In the last decades research on the effects of early deafness in humans have documented changes in visual processing, involving the intact visual cortices as well as the deafferented auditory cortices. Behaviourally, deaf people proved particularly sensitive to transients in the visual scene, especially when they occur towards the periphery of the visual field. To what extent these neural and behavioural changes lead to visual dominance and may limit goal-oriented behaviour in deaf people remained largely unexplored. In the last years, at CAtS we have focused on the behavioural and neural changes that characterise the visual system of early deaf people. In addition, we have started to examine the ability of early deaf adults in achieving a balance between bottom-up and top-down mechanisms of selective attention. Overall, our results reveal a remarkable degree of top-down control in deaf adults, that can favour goal-oriented behaviour even within a perceptual system substantially changed by auditory-deprivation. We are now exploring how this attentional balance changes during development.
In collaboration with: Maria Cristina Caselli and Pasquale Rinaldi (ISTC-CNR, Rome, Italy), Wieske van Zoest (University of Trento, Italy)
- Heimler, B., van Zoest, W., Baruffaldi, F., Donk, M., Rinaldi, P., Caselli, M.C., & Pavani, F. (2015). Finding the balance between capture and control: oculomotor selection in early deaf adults. Brain and Cognition, 96, 12-27.
- Heimler, B., van Zoest, W., Baruffaldi, F., Rinaldi, P., Caselli, M.C., & Pavani, F. (2015). Attentional orienting to social and non-social cues in early deaf adults. Journal of Experimental Psychology: Human Perception and Psychophysics, 41(6), 1758-1771.
- Bottari, D., Heimler, B., Caclin, A., Dalmolin, A., Giard, M.-H., & Pavani, F. (2014). Visual change detection recruits auditory cortices in early deafness. Neuroimage, 94, 172-184.
- Pavani, F., & Bottari, D. (2012). Visual abilities in individuals with profound deafness: a critical review. In M. M. Murray & M. Wallace (Eds.), Frontiers in the Neural Bases of Multisensory Processes. Boca Raton, FL, USA: CRC Press.
- Bottari, D., Caclin A., Giard, M.H. & Pavani F. (2011). Changes in early cortical visual processing predict enhanced reactivity in deaf individuals. PLoS ONE, 6(9), e25607.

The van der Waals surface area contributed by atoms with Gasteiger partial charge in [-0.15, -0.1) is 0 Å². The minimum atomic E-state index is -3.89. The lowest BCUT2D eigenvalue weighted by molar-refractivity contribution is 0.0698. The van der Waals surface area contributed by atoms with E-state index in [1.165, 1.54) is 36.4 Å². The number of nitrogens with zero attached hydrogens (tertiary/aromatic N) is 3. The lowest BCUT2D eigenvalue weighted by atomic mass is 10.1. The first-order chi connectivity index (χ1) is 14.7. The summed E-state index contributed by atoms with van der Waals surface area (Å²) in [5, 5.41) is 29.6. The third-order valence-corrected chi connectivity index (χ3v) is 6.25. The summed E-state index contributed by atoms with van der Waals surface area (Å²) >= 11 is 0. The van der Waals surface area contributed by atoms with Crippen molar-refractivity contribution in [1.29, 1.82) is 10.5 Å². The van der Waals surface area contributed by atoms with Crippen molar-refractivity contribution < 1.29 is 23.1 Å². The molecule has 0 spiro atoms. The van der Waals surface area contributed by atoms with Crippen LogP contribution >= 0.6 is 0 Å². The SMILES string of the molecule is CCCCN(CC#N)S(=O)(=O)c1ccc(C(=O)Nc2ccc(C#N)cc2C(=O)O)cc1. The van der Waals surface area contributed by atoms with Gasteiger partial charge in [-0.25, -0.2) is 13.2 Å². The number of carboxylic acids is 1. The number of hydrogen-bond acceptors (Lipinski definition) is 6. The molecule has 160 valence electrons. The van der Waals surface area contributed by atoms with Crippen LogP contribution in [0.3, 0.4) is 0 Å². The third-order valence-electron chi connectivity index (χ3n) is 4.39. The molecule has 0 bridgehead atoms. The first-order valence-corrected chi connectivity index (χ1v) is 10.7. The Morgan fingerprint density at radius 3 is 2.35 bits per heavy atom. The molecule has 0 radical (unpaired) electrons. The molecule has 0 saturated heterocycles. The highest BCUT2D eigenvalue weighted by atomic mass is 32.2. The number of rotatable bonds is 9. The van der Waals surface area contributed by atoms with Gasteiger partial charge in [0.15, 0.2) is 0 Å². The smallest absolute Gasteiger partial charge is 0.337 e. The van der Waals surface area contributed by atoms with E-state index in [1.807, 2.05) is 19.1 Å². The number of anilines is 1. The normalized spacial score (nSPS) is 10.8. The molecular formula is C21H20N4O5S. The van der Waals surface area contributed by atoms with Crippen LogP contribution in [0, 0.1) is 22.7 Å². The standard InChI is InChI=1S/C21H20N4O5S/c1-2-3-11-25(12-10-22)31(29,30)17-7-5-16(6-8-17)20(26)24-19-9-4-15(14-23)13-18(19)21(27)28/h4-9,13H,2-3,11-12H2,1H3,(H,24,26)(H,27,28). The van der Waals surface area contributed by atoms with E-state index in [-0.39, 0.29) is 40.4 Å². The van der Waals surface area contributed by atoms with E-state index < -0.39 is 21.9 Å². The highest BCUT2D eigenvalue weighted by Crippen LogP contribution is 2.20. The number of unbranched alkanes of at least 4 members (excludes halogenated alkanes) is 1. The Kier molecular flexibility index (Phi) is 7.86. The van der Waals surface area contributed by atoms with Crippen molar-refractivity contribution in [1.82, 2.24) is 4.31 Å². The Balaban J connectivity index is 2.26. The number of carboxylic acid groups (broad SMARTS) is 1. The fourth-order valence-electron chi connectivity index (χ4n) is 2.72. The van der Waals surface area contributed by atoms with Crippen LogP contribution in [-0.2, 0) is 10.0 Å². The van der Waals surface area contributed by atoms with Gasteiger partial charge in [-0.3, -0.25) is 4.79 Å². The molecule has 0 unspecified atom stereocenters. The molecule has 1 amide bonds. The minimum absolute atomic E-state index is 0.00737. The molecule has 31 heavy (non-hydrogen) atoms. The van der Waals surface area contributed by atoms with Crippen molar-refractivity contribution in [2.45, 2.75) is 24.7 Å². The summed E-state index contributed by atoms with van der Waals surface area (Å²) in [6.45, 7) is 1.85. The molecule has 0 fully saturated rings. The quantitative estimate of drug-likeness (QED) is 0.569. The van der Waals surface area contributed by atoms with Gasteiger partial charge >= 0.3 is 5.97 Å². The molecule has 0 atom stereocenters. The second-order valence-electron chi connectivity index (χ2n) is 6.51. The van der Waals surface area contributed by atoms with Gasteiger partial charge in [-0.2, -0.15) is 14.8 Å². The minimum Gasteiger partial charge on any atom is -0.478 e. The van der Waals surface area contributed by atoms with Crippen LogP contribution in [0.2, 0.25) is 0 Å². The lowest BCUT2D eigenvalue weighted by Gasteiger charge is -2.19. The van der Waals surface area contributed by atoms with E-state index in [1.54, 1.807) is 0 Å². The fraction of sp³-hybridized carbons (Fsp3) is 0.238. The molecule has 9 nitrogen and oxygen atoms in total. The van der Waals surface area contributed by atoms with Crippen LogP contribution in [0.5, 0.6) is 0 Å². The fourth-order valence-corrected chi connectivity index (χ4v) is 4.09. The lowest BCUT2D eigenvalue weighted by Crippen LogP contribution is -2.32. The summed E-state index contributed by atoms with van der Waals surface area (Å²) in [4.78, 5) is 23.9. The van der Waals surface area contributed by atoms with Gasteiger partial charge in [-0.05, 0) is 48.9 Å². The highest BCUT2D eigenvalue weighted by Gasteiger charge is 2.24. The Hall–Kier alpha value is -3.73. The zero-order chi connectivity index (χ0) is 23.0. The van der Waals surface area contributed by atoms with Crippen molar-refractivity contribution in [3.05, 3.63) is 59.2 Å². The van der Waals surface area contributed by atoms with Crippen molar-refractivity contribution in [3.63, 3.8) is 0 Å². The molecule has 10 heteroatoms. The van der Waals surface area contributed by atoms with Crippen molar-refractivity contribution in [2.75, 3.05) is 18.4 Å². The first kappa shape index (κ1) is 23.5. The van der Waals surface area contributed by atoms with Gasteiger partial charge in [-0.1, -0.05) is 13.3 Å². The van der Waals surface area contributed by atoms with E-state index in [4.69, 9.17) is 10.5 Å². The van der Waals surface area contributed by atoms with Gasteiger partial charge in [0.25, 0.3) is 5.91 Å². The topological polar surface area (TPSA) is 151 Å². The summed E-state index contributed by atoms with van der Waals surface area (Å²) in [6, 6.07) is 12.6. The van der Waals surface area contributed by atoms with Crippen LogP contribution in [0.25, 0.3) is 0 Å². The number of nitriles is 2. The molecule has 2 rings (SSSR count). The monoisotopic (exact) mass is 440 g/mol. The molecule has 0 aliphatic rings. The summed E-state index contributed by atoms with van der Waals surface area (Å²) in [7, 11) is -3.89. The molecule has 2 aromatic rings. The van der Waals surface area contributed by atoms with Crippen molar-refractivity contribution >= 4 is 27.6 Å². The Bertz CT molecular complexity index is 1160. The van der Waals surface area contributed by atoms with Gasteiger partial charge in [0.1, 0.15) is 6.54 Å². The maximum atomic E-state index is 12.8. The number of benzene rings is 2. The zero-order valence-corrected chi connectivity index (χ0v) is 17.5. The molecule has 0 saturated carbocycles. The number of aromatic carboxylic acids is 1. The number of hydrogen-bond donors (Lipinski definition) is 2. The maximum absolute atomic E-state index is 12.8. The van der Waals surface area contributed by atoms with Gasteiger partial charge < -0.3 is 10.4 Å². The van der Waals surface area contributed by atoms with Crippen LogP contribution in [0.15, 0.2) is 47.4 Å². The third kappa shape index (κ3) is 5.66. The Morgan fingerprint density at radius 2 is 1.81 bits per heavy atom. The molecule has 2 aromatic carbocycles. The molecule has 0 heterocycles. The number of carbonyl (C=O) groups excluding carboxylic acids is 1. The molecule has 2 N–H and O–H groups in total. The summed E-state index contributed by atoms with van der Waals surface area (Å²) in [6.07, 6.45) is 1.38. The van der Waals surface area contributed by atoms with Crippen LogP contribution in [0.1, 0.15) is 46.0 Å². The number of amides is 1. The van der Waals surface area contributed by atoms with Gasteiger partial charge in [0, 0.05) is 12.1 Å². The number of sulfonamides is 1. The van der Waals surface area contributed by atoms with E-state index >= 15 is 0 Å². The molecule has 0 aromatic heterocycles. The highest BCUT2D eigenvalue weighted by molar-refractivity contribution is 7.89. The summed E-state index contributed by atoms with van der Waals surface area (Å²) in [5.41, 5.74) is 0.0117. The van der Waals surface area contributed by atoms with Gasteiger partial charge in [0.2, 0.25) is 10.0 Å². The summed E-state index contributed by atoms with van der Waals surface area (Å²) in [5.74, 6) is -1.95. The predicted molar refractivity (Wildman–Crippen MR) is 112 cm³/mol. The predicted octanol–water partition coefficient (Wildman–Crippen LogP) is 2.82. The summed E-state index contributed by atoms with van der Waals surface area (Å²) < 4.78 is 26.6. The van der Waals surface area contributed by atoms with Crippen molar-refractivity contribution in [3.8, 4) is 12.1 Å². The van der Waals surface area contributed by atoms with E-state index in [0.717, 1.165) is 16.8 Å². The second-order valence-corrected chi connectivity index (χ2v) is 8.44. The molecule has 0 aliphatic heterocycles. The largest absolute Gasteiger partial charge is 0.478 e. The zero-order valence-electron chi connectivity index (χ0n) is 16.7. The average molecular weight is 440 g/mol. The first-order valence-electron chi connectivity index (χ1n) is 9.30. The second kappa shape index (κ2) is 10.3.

- Bottari, D., Nava, E., Ley, P., & Pavani, F. (2010). Enhanced reactivity of profound deaf in detection and discrimination tasks. Restorative Neurology and Neuroscience, 28, 167-79.
Own body perception
Bilateral interactions in tactile processing
According to current textbook knowledge, primary somatosensory cortex (SI) supports unilateral tactile representations, whereas structures beyond SI, in particular the secondary somatosensory cortices (SII), support bilateral tactile representations. However, dexterous and well-coordinated bimanual motor tasks require early integration of bilateral tactile information. Our work on bilateral interaction in tactile processing is contributing to show that this textbook notion need to be reconsidered. In agreement with studies in animals, our work in humans indicate that SI is more than a simple relay for unilateral sensory information and, together with SII, contributes to the integration of somatosensory inputs from both sides of the body. Interactions between tactile stimuli on the two sides of the body can occur at early stages of processing.
In collaboration with: Luigi Tamè (Birkbeck College, UK), Christoph Braun (Tubingen University, Germany), Alessandro Farné (INSERM, France), Nicholas Holmes (University of Nottingham, UK).
The perception of body size for self and others
This research program investigates body size perception for self and others, in adolescent and adults, addressing in particular the influences of social context and social comparisons in modulating this aspect of body perception. The project is led by Mara Mazzurega and Francesco Pavani. Collaborators on this project included: Chiara Valzolgher, Laura Facci, Jlenia Marisa and Silvia Scarozza.
In collaboration with: Massimiliano Zampini (CIMeC, IT)
Publications and abstracts